The letter below was received from JoAnne Lingle on October 17. See also JoAnne's article, written September 21, in anticipation of her departure for Pakistan to participate in the Code Pink delegation.
Dear Friends and Family,
Words cannot fully express how privileged I feel to have been part of the recent Peace Delegation to Pakistan - 30 U.S. citizens and 1 Canadian.
Arriving in Islamabad: 10 of us arrived on the same plane from Abu Dhabi. Benazir Bhutto International Airport is old, small and run down. A sad legacy to the airport that bears her name.
The immigration lines were long. When we finally got to the man at the desk, he handed us forms to fill out, then took our photos. When I stood in the place for my photo, he waved me on. I smiled and asked, "You're not taking photos of old women today?" He laughed and said, "No, No! It's OK, we have you in our system." No one else had the same response. Interesting!
October 3 - First day: After getting to bed at 5am and told our 1st meeting was scheduled for 10:30am, I set my alarm clock for 9. Neither my room mate nor I heard the alarm and were awaken with a phone call at 9:45!
Our first meeting was with Shahzad Akbar and his team from the Foundation for Fundamental Rights (FFR), our host organization. Shahzad gave a general orientation about the people in the Federally Administered Tribal Areas (FATA) and how drones endanger U.S. National Security. Most information from this orientation can be found in the Stanford/NYU Report: Living Under Drones: Death, Injury and Trauma to Civilians from U.S. Drone Practices in Pakistan.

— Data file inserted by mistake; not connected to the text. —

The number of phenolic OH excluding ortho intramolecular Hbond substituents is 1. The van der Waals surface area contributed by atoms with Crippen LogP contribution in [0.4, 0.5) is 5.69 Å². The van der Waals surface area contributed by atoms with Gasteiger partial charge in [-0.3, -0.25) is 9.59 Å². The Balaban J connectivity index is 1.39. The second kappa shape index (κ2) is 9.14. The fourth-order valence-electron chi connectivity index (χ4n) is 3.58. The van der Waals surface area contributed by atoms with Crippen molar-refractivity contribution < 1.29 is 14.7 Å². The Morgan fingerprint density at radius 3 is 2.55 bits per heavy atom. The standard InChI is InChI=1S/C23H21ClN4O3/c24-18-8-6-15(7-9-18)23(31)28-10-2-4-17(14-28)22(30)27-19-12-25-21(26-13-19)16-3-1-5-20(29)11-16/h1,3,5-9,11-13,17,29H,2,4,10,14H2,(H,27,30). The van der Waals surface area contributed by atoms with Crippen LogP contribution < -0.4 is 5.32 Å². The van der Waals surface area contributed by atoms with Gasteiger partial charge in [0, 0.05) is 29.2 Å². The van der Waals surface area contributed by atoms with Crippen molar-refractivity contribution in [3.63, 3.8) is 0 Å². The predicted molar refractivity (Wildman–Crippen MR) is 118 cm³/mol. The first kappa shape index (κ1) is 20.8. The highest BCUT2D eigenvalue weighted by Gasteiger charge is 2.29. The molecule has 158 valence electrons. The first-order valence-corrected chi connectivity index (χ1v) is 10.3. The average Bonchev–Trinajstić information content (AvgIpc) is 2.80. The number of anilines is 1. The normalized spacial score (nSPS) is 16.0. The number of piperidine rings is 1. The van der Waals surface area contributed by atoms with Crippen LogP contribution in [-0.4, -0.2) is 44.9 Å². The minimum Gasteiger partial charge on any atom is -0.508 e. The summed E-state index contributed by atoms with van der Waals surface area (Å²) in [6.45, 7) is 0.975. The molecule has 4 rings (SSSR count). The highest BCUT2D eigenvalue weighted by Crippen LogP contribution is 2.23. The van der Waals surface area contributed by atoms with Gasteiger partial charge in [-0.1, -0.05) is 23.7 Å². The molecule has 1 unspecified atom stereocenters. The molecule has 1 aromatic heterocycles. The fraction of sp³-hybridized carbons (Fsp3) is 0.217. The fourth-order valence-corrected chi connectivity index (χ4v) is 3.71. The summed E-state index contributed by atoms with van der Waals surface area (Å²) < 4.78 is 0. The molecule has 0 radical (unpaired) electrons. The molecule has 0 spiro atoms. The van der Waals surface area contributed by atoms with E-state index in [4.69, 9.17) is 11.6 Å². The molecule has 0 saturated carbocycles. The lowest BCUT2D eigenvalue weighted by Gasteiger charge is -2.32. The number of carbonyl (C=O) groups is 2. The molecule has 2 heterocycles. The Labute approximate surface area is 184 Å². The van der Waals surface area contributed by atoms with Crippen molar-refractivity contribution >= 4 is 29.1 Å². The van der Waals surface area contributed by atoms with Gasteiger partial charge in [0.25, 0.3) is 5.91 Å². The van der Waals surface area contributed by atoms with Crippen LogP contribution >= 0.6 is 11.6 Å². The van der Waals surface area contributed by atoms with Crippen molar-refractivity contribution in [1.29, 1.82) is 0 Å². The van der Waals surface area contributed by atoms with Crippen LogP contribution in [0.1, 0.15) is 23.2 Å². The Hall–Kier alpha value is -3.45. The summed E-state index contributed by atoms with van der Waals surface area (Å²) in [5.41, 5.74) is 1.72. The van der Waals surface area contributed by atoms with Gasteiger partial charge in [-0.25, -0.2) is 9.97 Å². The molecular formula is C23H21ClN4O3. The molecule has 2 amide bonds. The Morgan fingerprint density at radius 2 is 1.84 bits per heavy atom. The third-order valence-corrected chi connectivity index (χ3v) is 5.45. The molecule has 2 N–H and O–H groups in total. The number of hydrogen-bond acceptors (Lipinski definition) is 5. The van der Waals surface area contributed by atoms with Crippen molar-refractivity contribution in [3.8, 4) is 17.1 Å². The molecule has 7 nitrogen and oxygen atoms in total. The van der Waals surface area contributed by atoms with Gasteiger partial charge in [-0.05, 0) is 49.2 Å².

Our 2nd meeting was with the Charge d'Affaires of the U.S. Embassy, Richard Hoagland, who came to meet with us at our hotel. After he was introduced, Amb. Hoagland walked around our table, shaking hands with each one as we introduced ourselves to him. He shared with me that he was from Ft. Wayne IN. Later I heard that he was also a Mennonite and that we could call him "Dick" :-)
Amb. Hoagland was very cordial but forthright in his request that we not participate in the Peace March to Waziristan. When asked if the U.S. would attack Waziristan with drone strikes during the march, he said, "I will guarantee 100% that Code Pink will not be targeted," not fully answering our question.
In the afternoon, we went to a shopping area to exchange money and shop. Women bought Pakistani dresses and head coverings while the men bought shirts and hats. Everything is quite reasonably priced here. Some of us found a wonderful book store that had everything from Chomsky to Guevara. I purchased two books: one on Islamophobia and one titled: Fatal Faultlines: Pakistan, Islam and The West.
Later that evening, those of us newly arrived were invited to dinner at the home of the head of the Women's International League for Peace and Freedom (WILPF). There we were greeted by other women and engaged in lively conversation. Although they are against the U.S. drone attacks, they were not supporting Imran Khan who they said was right of center when it came to economic issues. Instead, they were supporting a coalition of small progressive parties.
During the after dinner conversation, they were delighted to hear that a large part of my financial support had come from Muslim friends of Al Huda Mosque in Indiana.
A local and well known musician played and sang several Pakistani songs, ending with Bob Marley's "Stand Up for Your Rights" and a rousing "Ain't Gonna Study War No More".
With gratitude for your love and support for the people of Pakistan.
With Hope for a more Peaceful World,
- from a hostel in Istanbul, overlooking the beautiful Blue Mosque
Continued at: Day Two in Pakistan: October 4 Press Conference
Read the full story of JoAnne Lingle's participation in the Code Pink peace delegation to Pakistan.
For more photos see the Code Pink delegation photo site.